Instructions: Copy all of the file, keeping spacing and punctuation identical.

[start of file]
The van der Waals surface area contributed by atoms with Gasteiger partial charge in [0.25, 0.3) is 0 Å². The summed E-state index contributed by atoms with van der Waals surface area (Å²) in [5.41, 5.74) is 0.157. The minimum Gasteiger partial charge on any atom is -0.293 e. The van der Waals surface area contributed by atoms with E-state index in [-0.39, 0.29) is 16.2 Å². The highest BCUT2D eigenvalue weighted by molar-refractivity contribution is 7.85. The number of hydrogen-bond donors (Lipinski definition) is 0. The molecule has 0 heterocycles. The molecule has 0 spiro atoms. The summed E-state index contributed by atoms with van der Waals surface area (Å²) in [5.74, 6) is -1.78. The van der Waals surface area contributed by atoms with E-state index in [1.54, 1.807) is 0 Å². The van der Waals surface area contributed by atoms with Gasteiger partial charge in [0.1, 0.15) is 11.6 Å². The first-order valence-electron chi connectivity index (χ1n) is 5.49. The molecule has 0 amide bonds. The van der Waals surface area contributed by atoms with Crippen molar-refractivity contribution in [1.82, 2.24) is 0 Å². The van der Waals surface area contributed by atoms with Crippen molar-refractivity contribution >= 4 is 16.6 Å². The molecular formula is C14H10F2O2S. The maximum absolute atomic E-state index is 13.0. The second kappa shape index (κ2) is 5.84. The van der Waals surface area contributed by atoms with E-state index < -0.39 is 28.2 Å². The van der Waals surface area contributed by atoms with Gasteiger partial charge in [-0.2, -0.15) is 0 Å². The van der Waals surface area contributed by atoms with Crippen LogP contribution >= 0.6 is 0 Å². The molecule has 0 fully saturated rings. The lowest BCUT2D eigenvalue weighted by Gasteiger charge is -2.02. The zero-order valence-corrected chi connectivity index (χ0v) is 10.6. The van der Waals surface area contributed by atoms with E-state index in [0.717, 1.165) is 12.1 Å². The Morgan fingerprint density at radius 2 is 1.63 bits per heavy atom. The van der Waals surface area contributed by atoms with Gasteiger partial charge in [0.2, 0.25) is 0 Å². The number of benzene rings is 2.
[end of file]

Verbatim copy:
The van der Waals surface area contributed by atoms with Gasteiger partial charge in [0.25, 0.3) is 0 Å². The summed E-state index contributed by atoms with van der Waals surface area (Å²) in [5.41, 5.74) is 0.157. The minimum Gasteiger partial charge on any atom is -0.293 e. The van der Waals surface area contributed by atoms with E-state index in [-0.39, 0.29) is 16.2 Å². The highest BCUT2D eigenvalue weighted by molar-refractivity contribution is 7.85. The number of hydrogen-bond donors (Lipinski definition) is 0. The molecule has 0 heterocycles. The molecule has 0 spiro atoms. The summed E-state index contributed by atoms with van der Waals surface area (Å²) in [5.74, 6) is -1.78. The van der Waals surface area contributed by atoms with E-state index in [1.54, 1.807) is 0 Å². The van der Waals surface area contributed by atoms with Gasteiger partial charge in [0.1, 0.15) is 11.6 Å². The first-order valence-electron chi connectivity index (χ1n) is 5.49. The molecule has 0 amide bonds. The van der Waals surface area contributed by atoms with Crippen molar-refractivity contribution in [1.82, 2.24) is 0 Å². The van der Waals surface area contributed by atoms with Crippen molar-refractivity contribution >= 4 is 16.6 Å². The molecular formula is C14H10F2O2S. The maximum absolute atomic E-state index is 13.0. The second kappa shape index (κ2) is 5.84. The van der Waals surface area contributed by atoms with E-state index < -0.39 is 28.2 Å². The van der Waals surface area contributed by atoms with Gasteiger partial charge in [-0.2, -0.15) is 0 Å². The van der Waals surface area contributed by atoms with Crippen LogP contribution >= 0.6 is 0 Å². The molecule has 0 fully saturated rings. The lowest BCUT2D eigenvalue weighted by Gasteiger charge is -2.02. The zero-order valence-corrected chi connectivity index (χ0v) is 10.6. The van der Waals surface area contributed by atoms with E-state index in [0.717, 1.165) is 12.1 Å². The Morgan fingerprint density at radius 2 is 1.63 bits per heavy atom. The van der Waals surface area contributed by atoms with Gasteiger partial charge in [0.2, 0.25) is 0 Å². The number of benzene rings is 2.